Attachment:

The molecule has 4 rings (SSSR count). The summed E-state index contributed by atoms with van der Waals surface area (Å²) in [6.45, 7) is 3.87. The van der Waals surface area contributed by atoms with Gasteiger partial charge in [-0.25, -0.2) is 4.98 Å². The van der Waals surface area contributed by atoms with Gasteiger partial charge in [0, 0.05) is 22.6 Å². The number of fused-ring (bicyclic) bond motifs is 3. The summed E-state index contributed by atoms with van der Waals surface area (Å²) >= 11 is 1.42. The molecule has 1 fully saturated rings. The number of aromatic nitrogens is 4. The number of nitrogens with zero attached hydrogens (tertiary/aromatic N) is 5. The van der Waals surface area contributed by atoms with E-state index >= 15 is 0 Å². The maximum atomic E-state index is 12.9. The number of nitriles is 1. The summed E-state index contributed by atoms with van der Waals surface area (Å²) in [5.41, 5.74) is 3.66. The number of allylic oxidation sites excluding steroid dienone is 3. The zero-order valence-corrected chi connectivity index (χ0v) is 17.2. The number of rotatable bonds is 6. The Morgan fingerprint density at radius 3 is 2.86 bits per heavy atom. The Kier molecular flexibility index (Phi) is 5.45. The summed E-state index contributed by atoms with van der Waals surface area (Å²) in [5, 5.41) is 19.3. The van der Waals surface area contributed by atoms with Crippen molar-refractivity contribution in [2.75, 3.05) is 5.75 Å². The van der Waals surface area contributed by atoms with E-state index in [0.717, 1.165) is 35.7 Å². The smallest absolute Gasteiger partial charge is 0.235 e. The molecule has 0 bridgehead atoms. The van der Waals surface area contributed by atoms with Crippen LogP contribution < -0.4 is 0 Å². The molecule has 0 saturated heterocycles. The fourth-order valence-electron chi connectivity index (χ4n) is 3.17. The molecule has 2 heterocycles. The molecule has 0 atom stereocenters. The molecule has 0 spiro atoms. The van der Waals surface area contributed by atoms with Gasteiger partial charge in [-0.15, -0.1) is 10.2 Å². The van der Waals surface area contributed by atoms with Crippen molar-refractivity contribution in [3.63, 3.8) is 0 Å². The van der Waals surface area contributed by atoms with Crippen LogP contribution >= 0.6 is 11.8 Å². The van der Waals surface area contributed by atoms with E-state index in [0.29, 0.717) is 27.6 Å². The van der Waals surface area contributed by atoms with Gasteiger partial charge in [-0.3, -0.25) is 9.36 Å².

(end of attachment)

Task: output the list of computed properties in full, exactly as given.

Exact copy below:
The molecule has 4 rings (SSSR count). The summed E-state index contributed by atoms with van der Waals surface area (Å²) in [6.45, 7) is 3.87. The van der Waals surface area contributed by atoms with Gasteiger partial charge in [-0.25, -0.2) is 4.98 Å². The van der Waals surface area contributed by atoms with Gasteiger partial charge in [0, 0.05) is 22.6 Å². The number of fused-ring (bicyclic) bond motifs is 3. The summed E-state index contributed by atoms with van der Waals surface area (Å²) >= 11 is 1.42. The molecule has 1 fully saturated rings. The number of aromatic nitrogens is 4. The number of nitrogens with zero attached hydrogens (tertiary/aromatic N) is 5. The van der Waals surface area contributed by atoms with E-state index >= 15 is 0 Å². The maximum atomic E-state index is 12.9. The number of nitriles is 1. The summed E-state index contributed by atoms with van der Waals surface area (Å²) in [5.41, 5.74) is 3.66. The number of allylic oxidation sites excluding steroid dienone is 3. The zero-order valence-corrected chi connectivity index (χ0v) is 17.2. The number of rotatable bonds is 6. The Morgan fingerprint density at radius 3 is 2.86 bits per heavy atom. The Kier molecular flexibility index (Phi) is 5.45. The summed E-state index contributed by atoms with van der Waals surface area (Å²) in [5, 5.41) is 19.3. The van der Waals surface area contributed by atoms with Crippen molar-refractivity contribution in [2.75, 3.05) is 5.75 Å². The van der Waals surface area contributed by atoms with E-state index in [0.717, 1.165) is 35.7 Å². The smallest absolute Gasteiger partial charge is 0.235 e. The molecule has 0 bridgehead atoms. The van der Waals surface area contributed by atoms with Crippen LogP contribution < -0.4 is 0 Å². The molecule has 0 saturated heterocycles. The fourth-order valence-electron chi connectivity index (χ4n) is 3.17. The molecule has 2 heterocycles. The molecule has 0 atom stereocenters. The molecule has 0 spiro atoms. The van der Waals surface area contributed by atoms with Gasteiger partial charge in [-0.15, -0.1) is 10.2 Å². The van der Waals surface area contributed by atoms with Crippen molar-refractivity contribution in [3.63, 3.8) is 0 Å². The van der Waals surface area contributed by atoms with Crippen LogP contribution >= 0.6 is 11.8 Å². The van der Waals surface area contributed by atoms with E-state index in [0.29, 0.717) is 27.6 Å². The van der Waals surface area contributed by atoms with Gasteiger partial charge in [-0.3, -0.25) is 9.36 Å².